A lot of what a writer understands isn't conscious - it is absorbed during life - but it has been processed into some kind of gestalt - so the writer doesn't go crazy from dealing with too many contradictions.

But ultimately, you get what the writer decides.

If people are too constrained by their own 'education,' it has to show in their writing. Sometimes on purpose, mostly not. It is a legitimate way to deal with who they are, it can be a flexible way to consider many alternatives, but a pessimist will write a pessimistic story, and a Tolkien will write The Lord of the Rings.

Human wave or superversive will come from the writer being either.
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From:Sarah A. Hoyt
Date:October 16th, 2014 01:54 pm (UTC)

Re: Virtual exploration

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Yes, Alicia (and so glad to see you!) but the other side of this is "you have to know you can." After taking a degree in literature, even thirty years after, I sometimes have to pull myself back from a nihilistic ending.
It's good to define a movement and give people courage to do what they want to but sometimes feel they can't.
[User Picture]
From:Sarah Pierzchala
Date:October 16th, 2014 08:01 pm (UTC)

YES!

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I, too, spent my early youth "escaping" into entrancing lands of enchantment. I had a perfectly happy childhood, so I wasn't so much escaping from something as into something.

As I grew older and became aware of the negative "escapist" label (often applied by folks who simply have no imagination and don't comprehend it in others), I grew guilty and worried there was something wrong with me...in college, I noticed that the same mentality among the professors was wielded to discourage or shame folks for liking beautiful art (as opposed to the nihilistic, post-modernist drivel they tried to force on us students)...it was then I realized that the problem was with them, not me!

I now view fantasy as being like Alice's Looking Glass: The world we glimpse through it may seem far more attractive and mysterious, but in the end, it is a reflection of THIS world, and the lessons we learn help us to find the courage, excitement and magic that's all around us on THIS side of the Looking Glass.
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From:arhyalon
Date:October 16th, 2014 08:09 pm (UTC)

Re: YES!

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Beautifully put!
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From:alexandraerin
Date:November 27th, 2014 04:27 pm (UTC)
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I'm confused.

If the "escapists" believe that the point of entertainment is to imagine oneself as someone else, then why is that side so aghast at the idea of increasing the diversity of protagonists and the variety of stories being told?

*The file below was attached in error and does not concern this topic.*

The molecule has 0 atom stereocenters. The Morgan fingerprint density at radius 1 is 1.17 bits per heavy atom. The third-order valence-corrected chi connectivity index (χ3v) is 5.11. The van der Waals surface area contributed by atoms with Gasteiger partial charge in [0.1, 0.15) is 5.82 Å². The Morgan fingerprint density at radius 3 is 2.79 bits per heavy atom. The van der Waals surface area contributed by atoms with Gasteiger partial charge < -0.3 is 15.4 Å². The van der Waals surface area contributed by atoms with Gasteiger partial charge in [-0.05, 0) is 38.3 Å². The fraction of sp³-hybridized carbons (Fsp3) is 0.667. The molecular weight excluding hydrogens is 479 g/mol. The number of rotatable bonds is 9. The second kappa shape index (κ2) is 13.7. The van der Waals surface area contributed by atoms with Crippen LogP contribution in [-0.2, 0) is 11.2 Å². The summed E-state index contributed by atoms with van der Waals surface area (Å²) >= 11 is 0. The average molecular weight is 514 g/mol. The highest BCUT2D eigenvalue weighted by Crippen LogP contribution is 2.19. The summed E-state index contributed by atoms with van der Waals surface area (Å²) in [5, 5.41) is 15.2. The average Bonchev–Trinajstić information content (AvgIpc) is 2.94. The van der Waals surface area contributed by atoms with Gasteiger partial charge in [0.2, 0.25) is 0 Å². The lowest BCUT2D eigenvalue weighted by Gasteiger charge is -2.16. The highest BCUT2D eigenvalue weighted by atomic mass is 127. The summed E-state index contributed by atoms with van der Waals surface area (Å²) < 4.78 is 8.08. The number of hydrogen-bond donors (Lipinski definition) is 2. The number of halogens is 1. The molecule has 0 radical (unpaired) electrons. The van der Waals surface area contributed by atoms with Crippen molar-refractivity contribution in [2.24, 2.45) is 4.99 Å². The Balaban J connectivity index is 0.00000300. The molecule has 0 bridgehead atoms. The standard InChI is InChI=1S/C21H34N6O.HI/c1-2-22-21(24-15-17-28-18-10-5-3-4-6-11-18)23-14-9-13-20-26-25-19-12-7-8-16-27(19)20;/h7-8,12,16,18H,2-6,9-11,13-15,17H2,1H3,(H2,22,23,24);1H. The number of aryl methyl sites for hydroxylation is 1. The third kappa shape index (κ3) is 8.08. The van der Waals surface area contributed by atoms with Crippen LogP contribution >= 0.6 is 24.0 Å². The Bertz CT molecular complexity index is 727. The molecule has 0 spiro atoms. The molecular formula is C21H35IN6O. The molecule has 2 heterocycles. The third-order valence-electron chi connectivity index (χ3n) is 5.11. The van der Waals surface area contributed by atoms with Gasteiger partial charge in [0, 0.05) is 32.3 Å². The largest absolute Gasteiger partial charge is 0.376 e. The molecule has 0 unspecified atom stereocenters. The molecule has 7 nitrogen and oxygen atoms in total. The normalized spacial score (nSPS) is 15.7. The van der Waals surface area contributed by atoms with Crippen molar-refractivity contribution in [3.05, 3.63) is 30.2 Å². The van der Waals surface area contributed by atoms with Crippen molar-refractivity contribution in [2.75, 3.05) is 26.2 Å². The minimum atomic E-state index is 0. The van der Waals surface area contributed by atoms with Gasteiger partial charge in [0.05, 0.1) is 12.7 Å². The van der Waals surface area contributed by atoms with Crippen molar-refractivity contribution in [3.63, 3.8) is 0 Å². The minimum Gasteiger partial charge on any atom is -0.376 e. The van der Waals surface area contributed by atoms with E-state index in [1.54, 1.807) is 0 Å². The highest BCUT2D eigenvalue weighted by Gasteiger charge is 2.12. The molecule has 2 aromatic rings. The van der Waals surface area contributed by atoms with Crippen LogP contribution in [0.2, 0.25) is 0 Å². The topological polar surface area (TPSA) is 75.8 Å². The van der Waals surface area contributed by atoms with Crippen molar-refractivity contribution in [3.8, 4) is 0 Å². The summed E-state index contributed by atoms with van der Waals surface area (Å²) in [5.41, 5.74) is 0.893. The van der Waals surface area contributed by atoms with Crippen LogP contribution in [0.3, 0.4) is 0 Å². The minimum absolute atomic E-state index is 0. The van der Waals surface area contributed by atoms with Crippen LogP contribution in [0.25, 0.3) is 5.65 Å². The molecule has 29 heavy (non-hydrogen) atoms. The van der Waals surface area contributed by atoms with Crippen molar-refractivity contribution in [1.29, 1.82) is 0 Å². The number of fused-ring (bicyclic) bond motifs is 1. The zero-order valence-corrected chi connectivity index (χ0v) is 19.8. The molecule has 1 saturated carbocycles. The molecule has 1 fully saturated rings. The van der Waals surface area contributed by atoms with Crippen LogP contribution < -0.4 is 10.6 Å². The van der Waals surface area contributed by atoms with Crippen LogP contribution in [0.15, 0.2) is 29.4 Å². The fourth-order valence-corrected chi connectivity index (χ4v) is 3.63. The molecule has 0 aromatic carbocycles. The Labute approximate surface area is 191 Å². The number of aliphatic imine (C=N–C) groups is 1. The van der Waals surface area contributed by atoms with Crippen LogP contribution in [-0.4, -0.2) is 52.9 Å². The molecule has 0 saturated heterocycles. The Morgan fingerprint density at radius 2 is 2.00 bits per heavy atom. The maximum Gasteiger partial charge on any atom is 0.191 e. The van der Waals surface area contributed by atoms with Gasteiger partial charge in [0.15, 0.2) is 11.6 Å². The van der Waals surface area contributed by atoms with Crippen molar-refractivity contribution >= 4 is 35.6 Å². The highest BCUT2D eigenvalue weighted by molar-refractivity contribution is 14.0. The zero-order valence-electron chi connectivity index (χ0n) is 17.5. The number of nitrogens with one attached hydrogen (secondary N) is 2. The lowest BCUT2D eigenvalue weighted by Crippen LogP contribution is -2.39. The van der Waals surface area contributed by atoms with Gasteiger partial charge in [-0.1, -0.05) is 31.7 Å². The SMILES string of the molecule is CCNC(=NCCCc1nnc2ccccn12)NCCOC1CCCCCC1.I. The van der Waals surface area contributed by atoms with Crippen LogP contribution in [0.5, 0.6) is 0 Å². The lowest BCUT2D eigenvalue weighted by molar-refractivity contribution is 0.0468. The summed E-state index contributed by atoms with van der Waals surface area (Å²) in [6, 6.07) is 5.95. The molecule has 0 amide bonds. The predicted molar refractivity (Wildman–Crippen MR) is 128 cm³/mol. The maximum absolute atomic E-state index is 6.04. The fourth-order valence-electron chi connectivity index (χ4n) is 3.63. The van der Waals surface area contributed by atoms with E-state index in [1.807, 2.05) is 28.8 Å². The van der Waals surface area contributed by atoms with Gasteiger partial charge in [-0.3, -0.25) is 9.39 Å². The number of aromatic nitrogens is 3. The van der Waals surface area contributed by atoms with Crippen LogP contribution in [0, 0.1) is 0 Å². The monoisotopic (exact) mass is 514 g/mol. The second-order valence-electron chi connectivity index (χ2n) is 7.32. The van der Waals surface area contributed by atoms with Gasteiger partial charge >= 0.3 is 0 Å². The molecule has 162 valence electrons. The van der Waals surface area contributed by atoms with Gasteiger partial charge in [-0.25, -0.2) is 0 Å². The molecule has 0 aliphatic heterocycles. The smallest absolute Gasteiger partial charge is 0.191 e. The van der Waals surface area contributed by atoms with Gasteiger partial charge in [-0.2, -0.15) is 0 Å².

[User Picture]
From:arhyalon
Date:November 27th, 2014 08:07 pm (UTC)
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I have no idea what you are talking about, sorry. Who are the escapists? How are they against diversity?

I do know that for about two hundred years, there have been people who have mocked and bullied those who love stories as being "escapists", but I don't myself consider storytelling or storyreading to be about escapism.

Stories, as April mentioned in her article, are about light. They are about reaching part of the human soul that you might not reach through your daily life. They are about seeing through other people's eyes.

It is possible that there are writers out there who are against seeing through eyes different from theirs...but, for the most part, they are not in Science Fiction and Fantasy genre, where one is routinely discovering life through the eyes of beings from different worlds, different times, and even different species-both animals and aliens. It is the most diverse literature imaginable.

It is possible you have seen articles by sf/fantasy authors, such as the Evil League of Evil, complaining about those who promote diversity in stories. This is not an objection to diversity. It is an objection to putting any kind of ideology, whatsoever, over good storytelling.

If one looks at the books of many of these authors, one will find diverse characters of many different kinds, but this is an outgrowth of their solid storytelling.

Writing to a particular ideology tends to produce uncomfortable stories. We see this most clearly with Christian stories where the Christianity is preachy and in your face. But it can be just as true for any other kind of ideology...that trying to make a political or religious point with a story, unless excellently done, tends to make the story rather dull.

Does that answer your question? If not, perhaps you could explain your terms in more detail.